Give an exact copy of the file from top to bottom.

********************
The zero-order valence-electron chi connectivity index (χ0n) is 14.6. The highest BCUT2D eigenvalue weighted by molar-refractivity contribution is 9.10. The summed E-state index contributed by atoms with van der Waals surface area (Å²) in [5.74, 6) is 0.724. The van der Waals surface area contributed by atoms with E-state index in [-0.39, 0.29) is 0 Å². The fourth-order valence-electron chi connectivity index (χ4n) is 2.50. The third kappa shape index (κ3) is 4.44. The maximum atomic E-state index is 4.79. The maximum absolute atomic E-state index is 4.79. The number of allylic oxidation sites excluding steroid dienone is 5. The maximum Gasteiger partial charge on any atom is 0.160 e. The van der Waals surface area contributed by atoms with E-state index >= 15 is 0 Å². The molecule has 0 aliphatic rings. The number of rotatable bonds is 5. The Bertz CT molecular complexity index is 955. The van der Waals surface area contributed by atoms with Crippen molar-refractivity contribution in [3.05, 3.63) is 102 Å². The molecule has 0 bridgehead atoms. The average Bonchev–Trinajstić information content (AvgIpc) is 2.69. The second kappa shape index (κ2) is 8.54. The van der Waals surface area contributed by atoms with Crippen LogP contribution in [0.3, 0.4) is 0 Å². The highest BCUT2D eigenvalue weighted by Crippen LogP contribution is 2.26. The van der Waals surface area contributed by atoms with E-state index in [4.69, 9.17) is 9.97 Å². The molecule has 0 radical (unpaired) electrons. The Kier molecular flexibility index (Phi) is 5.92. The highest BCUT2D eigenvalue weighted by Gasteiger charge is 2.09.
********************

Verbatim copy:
The zero-order valence-electron chi connectivity index (χ0n) is 14.6. The highest BCUT2D eigenvalue weighted by molar-refractivity contribution is 9.10. The summed E-state index contributed by atoms with van der Waals surface area (Å²) in [5.74, 6) is 0.724. The van der Waals surface area contributed by atoms with E-state index in [-0.39, 0.29) is 0 Å². The fourth-order valence-electron chi connectivity index (χ4n) is 2.50. The third kappa shape index (κ3) is 4.44. The maximum atomic E-state index is 4.79. The maximum absolute atomic E-state index is 4.79. The number of allylic oxidation sites excluding steroid dienone is 5. The maximum Gasteiger partial charge on any atom is 0.160 e. The van der Waals surface area contributed by atoms with E-state index >= 15 is 0 Å². The molecule has 0 aliphatic rings. The number of rotatable bonds is 5. The Bertz CT molecular complexity index is 955. The van der Waals surface area contributed by atoms with Crippen molar-refractivity contribution in [3.05, 3.63) is 102 Å². The molecule has 0 bridgehead atoms. The average Bonchev–Trinajstić information content (AvgIpc) is 2.69. The second kappa shape index (κ2) is 8.54. The van der Waals surface area contributed by atoms with Crippen LogP contribution in [0.3, 0.4) is 0 Å². The highest BCUT2D eigenvalue weighted by Crippen LogP contribution is 2.26. The van der Waals surface area contributed by atoms with E-state index in [4.69, 9.17) is 9.97 Å². The molecule has 0 radical (unpaired) electrons. The Kier molecular flexibility index (Phi) is 5.92. The highest BCUT2D eigenvalue weighted by Gasteiger charge is 2.09.